The Golden Temple, more locally known by the name of Darbar Harmandir Sahib, is the central Gurdwara or place of worship, for all the Sikhs in the world. It is located in Amritsar in Northern Punjab, India, a place that is close to Pakistan’s border. The Golden Temple’s name came from its proper name Harmandir, which means ‘Temple of God’, and Darbar Sahib, meaning ‘Court of the Lord’. It is called the Golden Temple due to its overall ‘Golden’ look.
The Gurdwara itself, having constructed from white marble inlaid with genuine gold leaves, stands in the center of a Sarovar, or a pool of fresh and clear water. The Sarovar’s water comes from the river Ravi, which is said to have originated from the sacred Ganges River. Pilgrims and Devotees alike gather inside the Gurdwara to worship, hear the Holy Scripture of the Guru Granth Sahib and listen to hymns, in addition to bathing and performing ablution in the Sarovar. The Gurdwara has four entrances facing four primary directions, meaning (rather symbolically) that everyone is welcome to worship, regardless of creed, color, caste or class.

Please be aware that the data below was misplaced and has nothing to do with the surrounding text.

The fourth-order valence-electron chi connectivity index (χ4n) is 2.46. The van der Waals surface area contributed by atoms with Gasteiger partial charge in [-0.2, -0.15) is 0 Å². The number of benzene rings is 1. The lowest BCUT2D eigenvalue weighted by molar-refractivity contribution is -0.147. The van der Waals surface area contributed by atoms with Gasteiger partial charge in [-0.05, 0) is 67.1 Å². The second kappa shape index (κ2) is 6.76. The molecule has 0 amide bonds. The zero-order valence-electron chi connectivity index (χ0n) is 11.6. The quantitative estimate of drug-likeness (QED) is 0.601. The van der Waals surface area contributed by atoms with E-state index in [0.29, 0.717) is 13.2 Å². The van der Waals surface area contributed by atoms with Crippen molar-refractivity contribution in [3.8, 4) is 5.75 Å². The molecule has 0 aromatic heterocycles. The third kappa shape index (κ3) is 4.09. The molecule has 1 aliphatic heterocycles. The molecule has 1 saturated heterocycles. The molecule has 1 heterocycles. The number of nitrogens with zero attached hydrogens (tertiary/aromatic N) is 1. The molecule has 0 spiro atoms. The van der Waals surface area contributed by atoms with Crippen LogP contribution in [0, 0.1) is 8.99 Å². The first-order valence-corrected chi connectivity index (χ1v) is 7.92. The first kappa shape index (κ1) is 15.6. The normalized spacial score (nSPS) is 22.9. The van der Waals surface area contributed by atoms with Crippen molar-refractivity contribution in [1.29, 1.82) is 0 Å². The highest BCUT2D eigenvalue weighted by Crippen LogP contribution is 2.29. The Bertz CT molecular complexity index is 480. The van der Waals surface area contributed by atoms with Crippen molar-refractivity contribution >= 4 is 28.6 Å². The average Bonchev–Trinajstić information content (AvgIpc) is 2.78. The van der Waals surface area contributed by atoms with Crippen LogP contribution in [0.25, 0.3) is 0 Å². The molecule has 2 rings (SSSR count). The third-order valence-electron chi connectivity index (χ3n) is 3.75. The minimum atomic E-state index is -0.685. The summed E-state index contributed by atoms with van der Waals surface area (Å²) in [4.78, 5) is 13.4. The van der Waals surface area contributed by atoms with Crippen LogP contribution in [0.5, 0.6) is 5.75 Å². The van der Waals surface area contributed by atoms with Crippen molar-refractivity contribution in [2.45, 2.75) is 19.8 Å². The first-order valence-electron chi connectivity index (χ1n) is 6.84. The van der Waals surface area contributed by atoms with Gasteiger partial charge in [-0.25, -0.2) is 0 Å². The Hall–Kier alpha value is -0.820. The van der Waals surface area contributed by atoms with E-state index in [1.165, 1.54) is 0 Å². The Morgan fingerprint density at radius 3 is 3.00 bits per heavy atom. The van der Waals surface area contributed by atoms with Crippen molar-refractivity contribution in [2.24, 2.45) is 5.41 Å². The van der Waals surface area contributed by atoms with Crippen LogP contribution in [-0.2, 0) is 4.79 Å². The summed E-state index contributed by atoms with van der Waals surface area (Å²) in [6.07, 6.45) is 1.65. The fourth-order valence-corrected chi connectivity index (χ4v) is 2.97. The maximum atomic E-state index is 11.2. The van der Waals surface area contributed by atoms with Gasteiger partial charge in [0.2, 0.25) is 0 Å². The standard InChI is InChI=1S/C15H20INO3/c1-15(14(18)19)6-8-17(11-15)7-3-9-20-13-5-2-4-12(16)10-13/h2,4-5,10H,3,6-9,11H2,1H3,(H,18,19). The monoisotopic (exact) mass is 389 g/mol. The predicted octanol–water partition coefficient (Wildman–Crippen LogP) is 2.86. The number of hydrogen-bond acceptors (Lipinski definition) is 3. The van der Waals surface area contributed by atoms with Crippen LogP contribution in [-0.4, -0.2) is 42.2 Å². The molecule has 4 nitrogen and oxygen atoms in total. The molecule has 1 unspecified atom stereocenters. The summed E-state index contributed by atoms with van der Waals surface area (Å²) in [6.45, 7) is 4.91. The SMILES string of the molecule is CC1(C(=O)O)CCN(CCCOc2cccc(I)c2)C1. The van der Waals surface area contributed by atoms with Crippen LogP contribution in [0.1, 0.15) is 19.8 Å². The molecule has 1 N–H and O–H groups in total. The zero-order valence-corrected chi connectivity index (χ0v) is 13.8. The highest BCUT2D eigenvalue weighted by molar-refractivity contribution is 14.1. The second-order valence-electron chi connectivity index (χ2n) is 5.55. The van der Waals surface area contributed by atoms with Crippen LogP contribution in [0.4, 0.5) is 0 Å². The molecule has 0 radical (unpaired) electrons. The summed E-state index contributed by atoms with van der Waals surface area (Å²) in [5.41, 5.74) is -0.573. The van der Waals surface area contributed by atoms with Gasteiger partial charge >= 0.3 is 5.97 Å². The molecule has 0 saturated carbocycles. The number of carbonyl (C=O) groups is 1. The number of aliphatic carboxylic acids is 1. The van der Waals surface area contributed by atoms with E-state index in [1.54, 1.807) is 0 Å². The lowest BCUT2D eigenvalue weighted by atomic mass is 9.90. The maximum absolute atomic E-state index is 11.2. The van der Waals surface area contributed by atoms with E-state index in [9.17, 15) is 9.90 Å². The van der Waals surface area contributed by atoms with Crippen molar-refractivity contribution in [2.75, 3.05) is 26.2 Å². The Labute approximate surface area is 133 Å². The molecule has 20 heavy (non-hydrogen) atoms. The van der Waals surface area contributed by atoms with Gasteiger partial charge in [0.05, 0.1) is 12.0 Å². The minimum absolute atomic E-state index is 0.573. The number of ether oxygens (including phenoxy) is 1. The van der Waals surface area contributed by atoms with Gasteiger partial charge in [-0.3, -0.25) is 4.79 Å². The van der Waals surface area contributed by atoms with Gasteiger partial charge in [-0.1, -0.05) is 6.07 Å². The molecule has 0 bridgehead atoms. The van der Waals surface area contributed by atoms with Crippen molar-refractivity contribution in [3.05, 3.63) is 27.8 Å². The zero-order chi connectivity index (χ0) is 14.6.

The Akal Takhat (also known as Akal Banga), on the other hand, is the foremost throne of the five Takhat of Sikhs. It is connected by a lamp lit bridge to the Gurdwara itself. It houses the Guru Granth Sahib while cleaning is being done between midnight and 3am. An early morning conch shell sound is heard when it is time to perform ardas and prakash.